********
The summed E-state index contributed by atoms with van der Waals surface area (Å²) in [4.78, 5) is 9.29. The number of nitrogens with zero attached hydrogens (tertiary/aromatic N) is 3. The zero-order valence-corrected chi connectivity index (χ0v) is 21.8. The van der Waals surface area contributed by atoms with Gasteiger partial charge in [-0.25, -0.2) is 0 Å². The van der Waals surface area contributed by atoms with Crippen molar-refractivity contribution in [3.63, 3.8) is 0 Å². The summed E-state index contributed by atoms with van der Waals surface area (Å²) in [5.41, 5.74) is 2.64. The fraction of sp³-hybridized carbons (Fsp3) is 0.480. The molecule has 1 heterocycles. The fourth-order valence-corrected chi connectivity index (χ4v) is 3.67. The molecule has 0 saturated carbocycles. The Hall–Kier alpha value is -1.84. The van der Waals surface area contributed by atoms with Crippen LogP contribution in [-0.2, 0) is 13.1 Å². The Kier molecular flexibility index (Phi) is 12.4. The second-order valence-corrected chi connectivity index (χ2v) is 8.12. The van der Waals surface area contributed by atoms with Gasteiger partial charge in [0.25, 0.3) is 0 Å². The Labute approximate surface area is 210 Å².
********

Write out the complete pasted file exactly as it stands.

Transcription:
The summed E-state index contributed by atoms with van der Waals surface area (Å²) in [4.78, 5) is 9.29. The number of nitrogens with zero attached hydrogens (tertiary/aromatic N) is 3. The zero-order valence-corrected chi connectivity index (χ0v) is 21.8. The van der Waals surface area contributed by atoms with Gasteiger partial charge in [-0.25, -0.2) is 0 Å². The van der Waals surface area contributed by atoms with Crippen molar-refractivity contribution in [3.63, 3.8) is 0 Å². The summed E-state index contributed by atoms with van der Waals surface area (Å²) in [5.41, 5.74) is 2.64. The fraction of sp³-hybridized carbons (Fsp3) is 0.480. The molecule has 1 heterocycles. The fourth-order valence-corrected chi connectivity index (χ4v) is 3.67. The molecule has 0 saturated carbocycles. The Hall–Kier alpha value is -1.84. The van der Waals surface area contributed by atoms with Crippen LogP contribution in [-0.2, 0) is 13.1 Å². The Kier molecular flexibility index (Phi) is 12.4. The second-order valence-corrected chi connectivity index (χ2v) is 8.12. The van der Waals surface area contributed by atoms with Gasteiger partial charge in [0.25, 0.3) is 0 Å². The Labute approximate surface area is 210 Å².